When I need inspiration solving a tough problem I often turn to FastCo Design or Core 77 to see how clever designers have dreamed up elegant solutions to everyday problems. But since I started raiding the product design world for inspiration several years ago, only a small handful of the thousands of supposedly game-changing designs have turned into real, mass-produced products, and even fewer have become commercially successful.

Why do phenomenal product designs end up as paper tigers when they clearly appear to satisfy unmet needs in the marketplace? It seems likely that the brilliant design thinking that makes these products look like winners on paper is the reason they actually fail.

Intent on solving narrow technical challenges, talented product designers can easily overdesign their products to satisfy jobs that are not critical. Overdesigning products into failure is not just a phenomenon that afflicts high-tech products like smart phones and TVs but also applies to everyday items.

As fall has come to the Boston area I recently found myself in need of an umbrella. Taking stock of the rain gear around the office, I could easily see that nearly all umbrellas follow the same basic design: a round hood supported by equal-length spokes that emanate from a handle. While improvements have been made over the years to make the units more compact and easier to operate, very few novel designs have made it to market.

One exception is the aerodynamic SENZ storm umbrella. It’s a cleverly designed product capable of withstanding hurricane-force winds that would cause other umbrellas to flip inside-out and fail. The brainchild of an independent designer, the SENZ umbrella gathered dozens of design and product-innovation awards before being picked up by the accessories giant Totes.

The SENZ umbrella looks and feels like a marvelous invention, a rain covering for the modern age, made of fiberglass and aluminum, comparable in price to other high-end umbrellas. The promise of higher performance for the same price certainly makes this product look like a winner on paper, and yet it has failed to deliver on sales.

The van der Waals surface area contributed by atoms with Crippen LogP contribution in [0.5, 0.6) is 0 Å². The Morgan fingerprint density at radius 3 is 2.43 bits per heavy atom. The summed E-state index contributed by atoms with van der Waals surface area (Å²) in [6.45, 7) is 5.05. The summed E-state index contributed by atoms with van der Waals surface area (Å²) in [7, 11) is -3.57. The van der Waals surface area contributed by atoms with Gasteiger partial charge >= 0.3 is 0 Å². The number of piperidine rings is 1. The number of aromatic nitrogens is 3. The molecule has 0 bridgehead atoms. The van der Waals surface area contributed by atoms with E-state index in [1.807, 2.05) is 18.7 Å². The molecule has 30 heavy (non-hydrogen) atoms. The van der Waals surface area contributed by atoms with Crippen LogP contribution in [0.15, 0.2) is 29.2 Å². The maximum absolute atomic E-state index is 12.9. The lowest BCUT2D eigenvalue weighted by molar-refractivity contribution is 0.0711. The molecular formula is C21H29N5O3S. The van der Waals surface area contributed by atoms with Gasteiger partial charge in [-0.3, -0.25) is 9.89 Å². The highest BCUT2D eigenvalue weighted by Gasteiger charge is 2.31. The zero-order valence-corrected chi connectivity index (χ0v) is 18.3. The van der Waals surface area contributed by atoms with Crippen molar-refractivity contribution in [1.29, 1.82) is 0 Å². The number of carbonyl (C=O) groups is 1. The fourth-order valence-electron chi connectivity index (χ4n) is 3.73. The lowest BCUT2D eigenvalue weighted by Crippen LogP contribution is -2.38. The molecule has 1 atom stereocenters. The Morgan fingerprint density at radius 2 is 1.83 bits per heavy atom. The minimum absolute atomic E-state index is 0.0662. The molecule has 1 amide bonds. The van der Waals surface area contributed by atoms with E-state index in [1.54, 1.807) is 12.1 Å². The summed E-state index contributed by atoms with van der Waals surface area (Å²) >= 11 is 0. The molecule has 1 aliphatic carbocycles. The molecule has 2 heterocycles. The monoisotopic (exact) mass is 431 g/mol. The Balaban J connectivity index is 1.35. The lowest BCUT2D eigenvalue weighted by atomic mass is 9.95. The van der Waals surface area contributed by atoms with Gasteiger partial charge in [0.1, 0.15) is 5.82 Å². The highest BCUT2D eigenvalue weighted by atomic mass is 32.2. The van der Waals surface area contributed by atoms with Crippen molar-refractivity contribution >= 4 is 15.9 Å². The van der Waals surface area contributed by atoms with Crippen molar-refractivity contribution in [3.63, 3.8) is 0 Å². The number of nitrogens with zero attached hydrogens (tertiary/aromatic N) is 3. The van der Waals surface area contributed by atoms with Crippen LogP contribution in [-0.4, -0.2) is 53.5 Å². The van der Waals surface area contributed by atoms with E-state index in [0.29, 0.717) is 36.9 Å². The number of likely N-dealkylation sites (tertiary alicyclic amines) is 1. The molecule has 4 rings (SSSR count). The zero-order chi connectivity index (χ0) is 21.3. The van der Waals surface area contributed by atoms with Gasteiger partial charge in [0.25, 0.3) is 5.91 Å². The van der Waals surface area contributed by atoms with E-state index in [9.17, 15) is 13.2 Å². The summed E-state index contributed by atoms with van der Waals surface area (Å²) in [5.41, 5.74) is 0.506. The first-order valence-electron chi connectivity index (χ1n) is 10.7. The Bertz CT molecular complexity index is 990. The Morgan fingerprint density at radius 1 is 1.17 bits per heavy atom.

A cursory look at the jobs for which people hire an umbrella reveals why an aerodynamic, unflipable umbrella isn’t the future of staying dry.

Anyone who has used an umbrella in windy conditions can testify to how annoying it is when one flips inside-out. But anyone who has been in winds strong enough to flip a heavy-duty umbrella also knows that they afford very little protection at all under those conditions, even when they hold their shape. If the job consumers wanted an umbrella to do was “never, ever flip,” the SENZ would be a revolutionary product. But the real job for which consumers hire an umbrella is, of course, to keep dry, and in really heavy winds neither the SENZ nor any other umbrella currently on the market can do that job. In less harsh conditions, the standard umbrella offers good enough performance the vast majority of the time. The SENZ umbrella is certainly a feat of design and engineering but it doesn’t offer a benefit customers will pay a premium for. The result? The SENZ umbrella is currently selling for just over a third of its intended retail price.

The story of the SENZ umbrella is unfortunately common. A quick scan of design publications will yield hundreds of innovative products that have been overdesigned to the point of commercial failure—solutions to problems consumers are not interested in solving.

Admittedly, I purchased a SENZ umbrella as they were being liquidated by an online retailer. I was not motivated by the functional job of staying dry in a hurricane but by the emotional job of satisfying a rather scientific curiosity. I am sure the umbrella will work fine in the New England drizzle that dominates the fall months…Does anyone know when the next windstorm is?

Aisaku Pradhan is an analyst at Innosight.

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